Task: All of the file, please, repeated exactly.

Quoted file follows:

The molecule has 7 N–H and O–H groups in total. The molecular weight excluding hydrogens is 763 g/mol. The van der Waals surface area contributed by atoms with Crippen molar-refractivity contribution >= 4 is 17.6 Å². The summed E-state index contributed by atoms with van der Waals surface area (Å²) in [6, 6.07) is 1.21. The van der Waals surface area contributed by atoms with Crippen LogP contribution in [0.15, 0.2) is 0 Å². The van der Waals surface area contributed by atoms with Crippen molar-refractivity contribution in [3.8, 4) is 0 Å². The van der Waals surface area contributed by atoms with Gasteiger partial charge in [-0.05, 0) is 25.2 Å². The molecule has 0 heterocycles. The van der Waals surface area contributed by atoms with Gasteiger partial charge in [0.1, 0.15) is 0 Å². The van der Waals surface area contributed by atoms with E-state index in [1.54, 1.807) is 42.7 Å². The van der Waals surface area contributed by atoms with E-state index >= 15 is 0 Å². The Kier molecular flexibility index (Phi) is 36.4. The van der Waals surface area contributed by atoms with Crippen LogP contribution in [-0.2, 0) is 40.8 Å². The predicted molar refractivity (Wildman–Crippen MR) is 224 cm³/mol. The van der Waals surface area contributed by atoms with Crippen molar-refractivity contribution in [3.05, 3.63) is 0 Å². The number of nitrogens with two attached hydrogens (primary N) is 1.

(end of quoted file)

The molecule has 7 N–H and O–H groups in total. The molecular weight excluding hydrogens is 763 g/mol. The van der Waals surface area contributed by atoms with Crippen molar-refractivity contribution >= 4 is 17.6 Å². The summed E-state index contributed by atoms with van der Waals surface area (Å²) in [6, 6.07) is 1.21. The van der Waals surface area contributed by atoms with Crippen LogP contribution in [0.15, 0.2) is 0 Å². The van der Waals surface area contributed by atoms with Crippen molar-refractivity contribution in [3.8, 4) is 0 Å². The van der Waals surface area contributed by atoms with Gasteiger partial charge in [-0.05, 0) is 25.2 Å². The molecule has 0 heterocycles. The van der Waals surface area contributed by atoms with Gasteiger partial charge in [0.1, 0.15) is 0 Å². The van der Waals surface area contributed by atoms with E-state index in [1.54, 1.807) is 42.7 Å². The van der Waals surface area contributed by atoms with E-state index >= 15 is 0 Å². The Kier molecular flexibility index (Phi) is 36.4. The van der Waals surface area contributed by atoms with Crippen LogP contribution in [-0.2, 0) is 40.8 Å². The predicted molar refractivity (Wildman–Crippen MR) is 224 cm³/mol. The van der Waals surface area contributed by atoms with Crippen molar-refractivity contribution in [3.05, 3.63) is 0 Å². The number of nitrogens with two attached hydrogens (primary N) is 1.